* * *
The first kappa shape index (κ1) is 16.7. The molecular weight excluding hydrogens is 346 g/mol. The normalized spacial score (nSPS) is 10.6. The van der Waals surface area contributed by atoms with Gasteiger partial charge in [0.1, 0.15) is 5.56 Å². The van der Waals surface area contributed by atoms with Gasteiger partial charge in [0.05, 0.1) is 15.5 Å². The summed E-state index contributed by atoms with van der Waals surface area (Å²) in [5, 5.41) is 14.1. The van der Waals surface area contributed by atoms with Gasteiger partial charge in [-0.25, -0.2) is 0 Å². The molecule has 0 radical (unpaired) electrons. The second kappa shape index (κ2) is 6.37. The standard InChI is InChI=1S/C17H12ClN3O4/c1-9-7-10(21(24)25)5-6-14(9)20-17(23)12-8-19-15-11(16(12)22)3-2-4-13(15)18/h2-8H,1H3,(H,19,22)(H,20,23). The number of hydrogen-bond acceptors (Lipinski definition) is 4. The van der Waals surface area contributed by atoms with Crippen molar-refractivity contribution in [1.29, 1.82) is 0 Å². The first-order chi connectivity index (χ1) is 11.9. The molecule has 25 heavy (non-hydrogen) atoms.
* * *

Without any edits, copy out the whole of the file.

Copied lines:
The first kappa shape index (κ1) is 16.7. The molecular weight excluding hydrogens is 346 g/mol. The normalized spacial score (nSPS) is 10.6. The van der Waals surface area contributed by atoms with Gasteiger partial charge in [0.1, 0.15) is 5.56 Å². The van der Waals surface area contributed by atoms with Gasteiger partial charge in [0.05, 0.1) is 15.5 Å². The summed E-state index contributed by atoms with van der Waals surface area (Å²) in [5, 5.41) is 14.1. The van der Waals surface area contributed by atoms with Gasteiger partial charge in [-0.25, -0.2) is 0 Å². The molecule has 0 radical (unpaired) electrons. The second kappa shape index (κ2) is 6.37. The standard InChI is InChI=1S/C17H12ClN3O4/c1-9-7-10(21(24)25)5-6-14(9)20-17(23)12-8-19-15-11(16(12)22)3-2-4-13(15)18/h2-8H,1H3,(H,19,22)(H,20,23). The number of hydrogen-bond acceptors (Lipinski definition) is 4. The van der Waals surface area contributed by atoms with Crippen molar-refractivity contribution in [1.29, 1.82) is 0 Å². The first-order chi connectivity index (χ1) is 11.9. The molecule has 25 heavy (non-hydrogen) atoms.